Queerness, authenticity, and reclaiming your self: Tattoo artist Megan Burns talks radical body autonomy

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Photo by Isabella Sofia
Photo by Isabella Sofia

Tattoos have become as much a staple of Pacific Northwest culture as coffee and hiking, and nobody knows that better than PNW transplant Megan Burns, a self-taught tattoo artist who specializes in stick-and-poke designs. They have been tattooing in Seattle for a year, and are looking forward to starting a full-time position at their studio, To the West, in Ballard.

For Burns, tattooing started as a COVID hobby but quickly became a way of life. "I did my first tattoo on myself in November 2019. I slowly started building from there," they said. "During COVID, my best friend got into stick-and-poke. They live on the other side of the country. For my birthday, they sent me a mini kit made out of the supplies they had gathered."

The first tattoo they did was on themself, as a way to reclaim parts of their body they felt detached from. "I did my first tattoo about six months into my sobriety from alcohol," they said. "I was looking at my knees, and they were super scarred from falling when I used to drink. So, I decided I wanted to change that part about myself that made me feel insecure. So I tattooed a little heart under my knee where I had scars before, and then I felt a lot of power around that, because I had reclaimed that part of my body.

"Then it was just off to the races from there."

A fresh start
Tattoos have given Burns a renewed sense of self-determination and a fresh start. "The words that come to me first when I think about tattooing is autonomy, ownership, and self-empowerment," they said. "As a tattoo receiver, every time I've gotten a new piece of artwork, I've felt more like myself.

"So, being somebody who can provide that service to others by helping bring them closer to their most authentic self through body art, body autonomy, and self-expression — that's just so exciting to me. It's just a very powerful art form."

Burns began to get into tattoos after moving to the Pacific Northwest from Charlottesville, North Carolina, in 2017. "I moved to get out of the South," they said. "I had been living in North Carolina my whole life. I'd gone to middle, high school, college, everything there, and I felt like my growth opportunity had hit a wall."

They discovered their love for the Pacific Northwest in an unlikely place. "I wanted something new, and I had been honestly watching the show Portlandia. It [made] the Pacific Northwest look funny, but also I was laughing at myself, like I saw myself reflected [in] this like Pacific Northwest culture," Burns said with a laugh.

Seattle wasn't their first choice when looking to leap across the country. "I looked at Portland, but it didn't catch. It wasn't as good as I was expecting. And then I looked at Seattle, and I was like, that's the city I'm interested in. I was going to come out here sight unseen, but my mom was like, 'Let's take a trip,' and so that's where I got to see the first Seattle Gay News on that trip, and a few months later, I was on the road with my dad, just hauling all my stuff and my dog out here," they said.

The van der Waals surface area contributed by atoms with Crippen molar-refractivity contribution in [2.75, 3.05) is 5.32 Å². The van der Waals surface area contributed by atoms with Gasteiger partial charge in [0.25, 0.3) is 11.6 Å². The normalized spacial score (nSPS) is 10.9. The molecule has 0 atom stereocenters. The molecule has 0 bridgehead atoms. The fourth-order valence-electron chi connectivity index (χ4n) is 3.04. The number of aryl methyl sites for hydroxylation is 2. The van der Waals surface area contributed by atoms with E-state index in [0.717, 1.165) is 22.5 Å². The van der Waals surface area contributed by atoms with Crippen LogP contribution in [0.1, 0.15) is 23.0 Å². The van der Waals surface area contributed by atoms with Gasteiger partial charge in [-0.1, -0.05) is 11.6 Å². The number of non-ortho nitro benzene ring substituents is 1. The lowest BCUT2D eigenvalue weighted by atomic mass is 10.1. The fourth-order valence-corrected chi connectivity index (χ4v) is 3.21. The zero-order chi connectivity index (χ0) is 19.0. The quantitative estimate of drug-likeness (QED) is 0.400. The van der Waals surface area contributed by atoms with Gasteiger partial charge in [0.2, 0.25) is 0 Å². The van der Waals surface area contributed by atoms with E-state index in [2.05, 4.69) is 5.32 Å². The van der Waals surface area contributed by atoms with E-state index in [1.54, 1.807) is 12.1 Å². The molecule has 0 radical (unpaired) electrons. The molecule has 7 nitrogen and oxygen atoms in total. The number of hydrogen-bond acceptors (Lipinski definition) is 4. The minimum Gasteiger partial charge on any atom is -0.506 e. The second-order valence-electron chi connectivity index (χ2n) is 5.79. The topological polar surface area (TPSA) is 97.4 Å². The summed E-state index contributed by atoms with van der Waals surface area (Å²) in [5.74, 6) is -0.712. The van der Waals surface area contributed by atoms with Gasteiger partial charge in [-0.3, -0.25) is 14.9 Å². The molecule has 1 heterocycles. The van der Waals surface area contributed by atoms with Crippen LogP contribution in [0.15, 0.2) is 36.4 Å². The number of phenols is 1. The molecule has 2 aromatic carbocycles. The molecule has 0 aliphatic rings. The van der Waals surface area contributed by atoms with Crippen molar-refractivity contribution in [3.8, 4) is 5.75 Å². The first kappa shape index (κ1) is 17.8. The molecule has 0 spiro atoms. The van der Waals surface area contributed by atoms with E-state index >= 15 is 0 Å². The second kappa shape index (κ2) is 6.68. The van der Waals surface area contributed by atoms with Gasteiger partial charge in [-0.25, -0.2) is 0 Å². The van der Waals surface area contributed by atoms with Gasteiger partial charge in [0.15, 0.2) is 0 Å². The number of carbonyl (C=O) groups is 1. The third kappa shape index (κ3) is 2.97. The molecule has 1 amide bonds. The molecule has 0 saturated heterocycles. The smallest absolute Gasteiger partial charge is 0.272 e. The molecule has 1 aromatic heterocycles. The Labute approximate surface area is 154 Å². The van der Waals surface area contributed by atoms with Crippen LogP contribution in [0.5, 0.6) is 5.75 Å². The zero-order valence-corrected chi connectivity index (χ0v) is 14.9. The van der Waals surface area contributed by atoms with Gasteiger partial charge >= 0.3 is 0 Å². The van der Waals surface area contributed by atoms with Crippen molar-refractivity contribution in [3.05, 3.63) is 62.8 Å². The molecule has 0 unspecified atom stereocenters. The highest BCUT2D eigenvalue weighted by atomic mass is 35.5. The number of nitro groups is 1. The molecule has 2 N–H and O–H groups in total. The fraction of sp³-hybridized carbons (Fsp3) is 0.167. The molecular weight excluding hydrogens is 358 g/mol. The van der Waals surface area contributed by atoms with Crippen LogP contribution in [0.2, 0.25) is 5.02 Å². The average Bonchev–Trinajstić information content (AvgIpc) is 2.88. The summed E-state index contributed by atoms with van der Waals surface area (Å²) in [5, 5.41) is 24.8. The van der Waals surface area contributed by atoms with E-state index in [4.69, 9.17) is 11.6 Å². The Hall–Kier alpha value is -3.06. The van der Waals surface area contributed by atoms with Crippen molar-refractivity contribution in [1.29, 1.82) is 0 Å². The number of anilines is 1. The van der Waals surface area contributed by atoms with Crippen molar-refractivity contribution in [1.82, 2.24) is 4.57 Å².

Seeing the way LGBTQ+ culture is celebrated in Seattle inspired Burns to plant roots in an environment they knew they could grow in.

"I love the encouragement within the [LGBTQ] community for people to keep exploring themselves. The idea of what queerness is here is so much vaster than what it was in the South. There's just this encouragement to become your most authentic Queer self — through tattooing, getting haircuts, style, and fashion. I'm constantly inspired by other Queer people walking around the city and just getting to see people be Queer — proudly, visibly Queer — and just getting to make eye contact with each other and nod. It's such a good encouraging feeling to continue to find your most authentic self," they said.

Planting roots in Seattle not only meant exploring queerness and community but also exploring the beauty of the region. "I love the outdoors. I think it's just a gorgeous place right now. I mean, all the time it's a gorgeous area to be in, and honestly, I am loving this late-spring rain, because it's just making the forests so happy right now," they gushed.

"I love the general vibe out here. Everybody's doing their thing, making community, going outside, drinking coffee, smoking pot... I love the energy out here."

Some places Burns has fallen in love with around Seattle are Discovery and Carkeek Parks. "I love that it's like you're in the city, but you don't feel like you're in the city at all," they said. "You get complete access to nature, but still in the city.

"I also love being on the water. I love going out on my paddleboard on Lake Union, especially at this time of year, and getting to see the city and see the mountains and the sky. It's just so much fun."

Tattoos and queerness
It was Burns' love for the beauty of the Pacific Northwest that got them back into tattoos after moving out west. Before moving to Seattle, they got their first tattoo on their ribcage and said the experience was not sublime.

"I did not have the best experience under the artist's hands, and it kind of put me in a weird mindset about tattoos for about six or seven years," they admitted.

"Then I moved here to Seattle, and I got my second tattoo," they said. "It was Mt. Rainier for Seattle and dogwood flowers, which are the state flower of North Carolina."

They decided to take the plunge and try tattoos again. They found an artist out of Fremont, Christina Wolf, and sent their design to her. "I loved her style, and I sent her a sketch and went in. She ended up being nine months' pregnant at the time and had amazing customer care and communication throughout the whole thing. I was so excited to be in this very safe-feeling environment, and it was sort of like this divine femininity, being tattooed by a pregnant person like that was super cool, and so that helped reclaim the idea of getting tattoos for me."